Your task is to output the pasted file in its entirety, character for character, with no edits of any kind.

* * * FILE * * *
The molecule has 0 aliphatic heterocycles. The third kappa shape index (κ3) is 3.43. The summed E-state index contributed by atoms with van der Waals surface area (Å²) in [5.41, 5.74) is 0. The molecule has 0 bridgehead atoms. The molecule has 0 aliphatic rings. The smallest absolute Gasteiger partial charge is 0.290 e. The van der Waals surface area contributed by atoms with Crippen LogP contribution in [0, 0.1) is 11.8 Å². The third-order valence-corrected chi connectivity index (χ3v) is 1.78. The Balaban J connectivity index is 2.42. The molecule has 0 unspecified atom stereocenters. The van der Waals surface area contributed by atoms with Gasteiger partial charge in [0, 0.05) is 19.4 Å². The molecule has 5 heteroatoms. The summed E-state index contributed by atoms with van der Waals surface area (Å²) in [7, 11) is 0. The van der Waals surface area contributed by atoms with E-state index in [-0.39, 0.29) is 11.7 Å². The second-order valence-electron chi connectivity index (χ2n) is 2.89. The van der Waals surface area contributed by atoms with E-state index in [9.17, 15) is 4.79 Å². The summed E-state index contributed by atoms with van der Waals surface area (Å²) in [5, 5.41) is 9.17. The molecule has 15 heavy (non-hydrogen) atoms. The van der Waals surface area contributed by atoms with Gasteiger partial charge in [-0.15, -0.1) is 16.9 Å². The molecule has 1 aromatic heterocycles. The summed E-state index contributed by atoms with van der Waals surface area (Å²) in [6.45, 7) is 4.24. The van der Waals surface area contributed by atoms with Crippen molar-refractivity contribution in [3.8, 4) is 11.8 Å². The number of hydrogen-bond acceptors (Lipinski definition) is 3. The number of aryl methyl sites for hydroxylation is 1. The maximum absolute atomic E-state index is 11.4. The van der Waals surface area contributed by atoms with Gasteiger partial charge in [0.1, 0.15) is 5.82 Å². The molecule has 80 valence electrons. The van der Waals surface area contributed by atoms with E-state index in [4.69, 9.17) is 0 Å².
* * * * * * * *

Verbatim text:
The molecule has 0 aliphatic heterocycles. The third kappa shape index (κ3) is 3.43. The summed E-state index contributed by atoms with van der Waals surface area (Å²) in [5.41, 5.74) is 0. The molecule has 0 bridgehead atoms. The molecule has 0 aliphatic rings. The smallest absolute Gasteiger partial charge is 0.290 e. The van der Waals surface area contributed by atoms with Crippen LogP contribution in [0, 0.1) is 11.8 Å². The third-order valence-corrected chi connectivity index (χ3v) is 1.78. The Balaban J connectivity index is 2.42. The molecule has 0 unspecified atom stereocenters. The van der Waals surface area contributed by atoms with Gasteiger partial charge in [0, 0.05) is 19.4 Å². The molecule has 5 heteroatoms. The summed E-state index contributed by atoms with van der Waals surface area (Å²) in [7, 11) is 0. The van der Waals surface area contributed by atoms with E-state index in [-0.39, 0.29) is 11.7 Å². The second-order valence-electron chi connectivity index (χ2n) is 2.89. The van der Waals surface area contributed by atoms with E-state index in [9.17, 15) is 4.79 Å². The summed E-state index contributed by atoms with van der Waals surface area (Å²) in [5, 5.41) is 9.17. The molecule has 15 heavy (non-hydrogen) atoms. The van der Waals surface area contributed by atoms with Gasteiger partial charge in [-0.15, -0.1) is 16.9 Å². The molecule has 1 aromatic heterocycles. The summed E-state index contributed by atoms with van der Waals surface area (Å²) in [6.45, 7) is 4.24. The van der Waals surface area contributed by atoms with Crippen molar-refractivity contribution in [3.8, 4) is 11.8 Å². The number of hydrogen-bond acceptors (Lipinski definition) is 3. The number of aryl methyl sites for hydroxylation is 1. The maximum absolute atomic E-state index is 11.4. The van der Waals surface area contributed by atoms with Gasteiger partial charge in [0.1, 0.15) is 5.82 Å². The molecule has 80 valence electrons. The van der Waals surface area contributed by atoms with E-state index in [4.69, 9.17) is 0 Å².